Evolving Clinical Care for the Individual with Keratoconus - A Researcher’s Perspective
Jason D. Marsack PhD, FAAO, FSLS, Assistant Professor, College of Optometry, University of Houston
ABSTRACT: When considering the development of novel correction strategies for individuals with highly aberrated eyes (e.g. keratoconus), two questions to consider are: 1) what goal is the individual trying to achieve with the optical correction and 2) what attributes in an optical correction will best allow the individual to achieve these goals? The underlying premise that ties these two questions together is that
patient needs vary, and are not simply based on optical or visual performance. Cost, comfort, wear time,
complexity of the care regimen and aesthetics are all factors that, along with visual and optical performance, play a role in the patient’s satisfaction with the correction. This presentation describes several research projects related to the development of novel correction strategies for highly aberrated eyes, and considers how each type of correction might meet the varied needs of an individual. In this presentation, keratoconus is used as a model of the ‘highly aberrated eye’, but individuals experiencing pellucid marginal degeneration, poor refractive surgery outcomes or cornea trauma also fit in this category. This presentation will 1) describe how the level of optical aberration present in an eye is measured and reported; 2) consider the optical consequence of high levels of ocular aberration from the patient’s point of view; 3) describe the correction strategies currently employed in the clinic when correcting the highly aberrated eye; 4) expose the audience to novel correction strategies under development for the highly aberrated eye, such as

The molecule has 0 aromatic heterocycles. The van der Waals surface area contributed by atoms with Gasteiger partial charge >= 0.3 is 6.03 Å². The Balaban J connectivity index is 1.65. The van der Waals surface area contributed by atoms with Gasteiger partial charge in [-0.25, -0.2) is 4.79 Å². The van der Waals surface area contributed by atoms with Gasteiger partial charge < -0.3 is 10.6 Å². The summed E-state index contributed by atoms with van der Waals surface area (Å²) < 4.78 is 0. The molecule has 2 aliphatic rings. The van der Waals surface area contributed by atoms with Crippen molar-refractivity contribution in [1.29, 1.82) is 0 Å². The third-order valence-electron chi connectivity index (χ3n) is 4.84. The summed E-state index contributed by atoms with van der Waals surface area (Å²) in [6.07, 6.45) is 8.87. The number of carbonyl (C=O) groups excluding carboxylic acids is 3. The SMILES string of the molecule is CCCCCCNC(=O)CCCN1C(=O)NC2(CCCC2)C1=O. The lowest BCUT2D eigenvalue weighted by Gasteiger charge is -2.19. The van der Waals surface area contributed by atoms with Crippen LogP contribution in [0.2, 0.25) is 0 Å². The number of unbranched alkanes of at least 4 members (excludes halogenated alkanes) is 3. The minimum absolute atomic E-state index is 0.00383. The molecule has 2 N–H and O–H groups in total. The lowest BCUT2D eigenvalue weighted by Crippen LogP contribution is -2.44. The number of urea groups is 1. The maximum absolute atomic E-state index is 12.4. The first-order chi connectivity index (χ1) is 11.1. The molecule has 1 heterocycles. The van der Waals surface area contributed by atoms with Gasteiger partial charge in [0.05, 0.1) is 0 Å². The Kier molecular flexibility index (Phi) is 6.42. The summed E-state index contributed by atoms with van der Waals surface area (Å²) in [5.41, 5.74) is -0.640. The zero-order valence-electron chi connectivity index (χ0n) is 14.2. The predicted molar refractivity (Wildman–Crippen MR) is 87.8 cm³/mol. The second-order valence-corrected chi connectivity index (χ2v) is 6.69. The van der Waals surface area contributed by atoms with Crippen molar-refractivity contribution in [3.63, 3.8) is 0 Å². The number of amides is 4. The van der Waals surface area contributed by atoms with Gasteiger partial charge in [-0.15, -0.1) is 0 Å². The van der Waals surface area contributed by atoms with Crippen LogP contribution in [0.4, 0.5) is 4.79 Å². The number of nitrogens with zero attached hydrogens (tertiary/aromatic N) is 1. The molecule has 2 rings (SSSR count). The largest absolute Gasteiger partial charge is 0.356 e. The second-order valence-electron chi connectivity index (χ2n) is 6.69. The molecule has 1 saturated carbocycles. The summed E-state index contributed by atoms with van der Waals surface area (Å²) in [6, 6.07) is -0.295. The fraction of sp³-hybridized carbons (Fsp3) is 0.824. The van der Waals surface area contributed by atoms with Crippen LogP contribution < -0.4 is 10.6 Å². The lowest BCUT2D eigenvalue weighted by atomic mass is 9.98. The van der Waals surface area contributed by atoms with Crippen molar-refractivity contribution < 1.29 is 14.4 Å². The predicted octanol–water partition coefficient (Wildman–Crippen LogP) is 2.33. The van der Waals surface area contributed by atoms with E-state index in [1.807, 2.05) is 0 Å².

wavefront guided scleral contact lenses, template-based contact lens corrections and objectively derived
spectacle corrections and 5) discuss the advantages/limitations of currently available corrections and these novel forms of correction.
BIOGRAPHY: Dr. Marsack completed a PhD in Physiological Optics and Vision Science at The University of Houston, College of Optometry, where he is currently a member of the faculty. His research interests include optical aberration of the eye, custom and pseudo-custom correction of optical aberration, measurement of visual performance, optically-based metrics predictive of visual performance, custom scleral contact lenses and objectively optimized spectacle lenses. He and his collaborators are currently focused on developing novel approaches for improving visual performance for individuals suffering corneal conditions that result in reduced vision (e.g. keratoconus, pellucid marginal degeneration, poor refractive surgery outcomes and ocular trauma). Several of these approaches will be presented during this seminar.
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